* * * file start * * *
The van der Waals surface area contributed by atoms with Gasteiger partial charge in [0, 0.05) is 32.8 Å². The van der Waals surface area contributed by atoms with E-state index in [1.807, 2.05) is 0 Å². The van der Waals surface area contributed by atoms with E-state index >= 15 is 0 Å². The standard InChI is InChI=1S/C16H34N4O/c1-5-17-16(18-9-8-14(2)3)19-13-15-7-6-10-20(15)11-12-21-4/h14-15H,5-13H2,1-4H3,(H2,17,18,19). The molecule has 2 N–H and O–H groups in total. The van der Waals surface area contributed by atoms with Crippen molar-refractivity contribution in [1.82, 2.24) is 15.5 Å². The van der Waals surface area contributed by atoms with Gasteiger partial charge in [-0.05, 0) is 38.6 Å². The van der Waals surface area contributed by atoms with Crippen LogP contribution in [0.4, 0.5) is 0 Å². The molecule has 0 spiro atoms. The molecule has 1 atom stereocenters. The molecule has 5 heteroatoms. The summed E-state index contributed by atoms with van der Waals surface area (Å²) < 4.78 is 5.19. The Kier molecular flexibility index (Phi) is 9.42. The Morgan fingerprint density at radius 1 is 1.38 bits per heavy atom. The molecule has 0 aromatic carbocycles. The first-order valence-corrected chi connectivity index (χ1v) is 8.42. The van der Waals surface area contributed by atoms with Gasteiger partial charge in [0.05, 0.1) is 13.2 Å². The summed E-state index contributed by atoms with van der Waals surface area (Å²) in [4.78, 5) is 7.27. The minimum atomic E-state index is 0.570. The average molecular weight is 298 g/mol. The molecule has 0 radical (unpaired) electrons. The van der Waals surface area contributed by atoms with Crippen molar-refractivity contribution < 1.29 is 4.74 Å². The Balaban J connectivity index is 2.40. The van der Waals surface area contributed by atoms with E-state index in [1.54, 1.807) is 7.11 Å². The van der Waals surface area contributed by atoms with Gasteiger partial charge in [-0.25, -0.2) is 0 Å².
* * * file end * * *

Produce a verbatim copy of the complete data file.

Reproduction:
The van der Waals surface area contributed by atoms with Gasteiger partial charge in [0, 0.05) is 32.8 Å². The van der Waals surface area contributed by atoms with E-state index in [1.807, 2.05) is 0 Å². The van der Waals surface area contributed by atoms with E-state index >= 15 is 0 Å². The standard InChI is InChI=1S/C16H34N4O/c1-5-17-16(18-9-8-14(2)3)19-13-15-7-6-10-20(15)11-12-21-4/h14-15H,5-13H2,1-4H3,(H2,17,18,19). The molecule has 2 N–H and O–H groups in total. The van der Waals surface area contributed by atoms with Crippen molar-refractivity contribution in [1.82, 2.24) is 15.5 Å². The van der Waals surface area contributed by atoms with Gasteiger partial charge in [-0.05, 0) is 38.6 Å². The van der Waals surface area contributed by atoms with Crippen LogP contribution in [0.4, 0.5) is 0 Å². The molecule has 0 spiro atoms. The molecule has 1 atom stereocenters. The molecule has 5 heteroatoms. The summed E-state index contributed by atoms with van der Waals surface area (Å²) < 4.78 is 5.19. The Kier molecular flexibility index (Phi) is 9.42. The Morgan fingerprint density at radius 1 is 1.38 bits per heavy atom. The molecule has 0 aromatic carbocycles. The first-order valence-corrected chi connectivity index (χ1v) is 8.42. The van der Waals surface area contributed by atoms with Gasteiger partial charge in [0.05, 0.1) is 13.2 Å². The summed E-state index contributed by atoms with van der Waals surface area (Å²) in [4.78, 5) is 7.27. The minimum atomic E-state index is 0.570. The average molecular weight is 298 g/mol. The molecule has 0 radical (unpaired) electrons. The van der Waals surface area contributed by atoms with Crippen molar-refractivity contribution < 1.29 is 4.74 Å². The Balaban J connectivity index is 2.40. The van der Waals surface area contributed by atoms with E-state index in [1.54, 1.807) is 7.11 Å². The van der Waals surface area contributed by atoms with Gasteiger partial charge in [-0.25, -0.2) is 0 Å².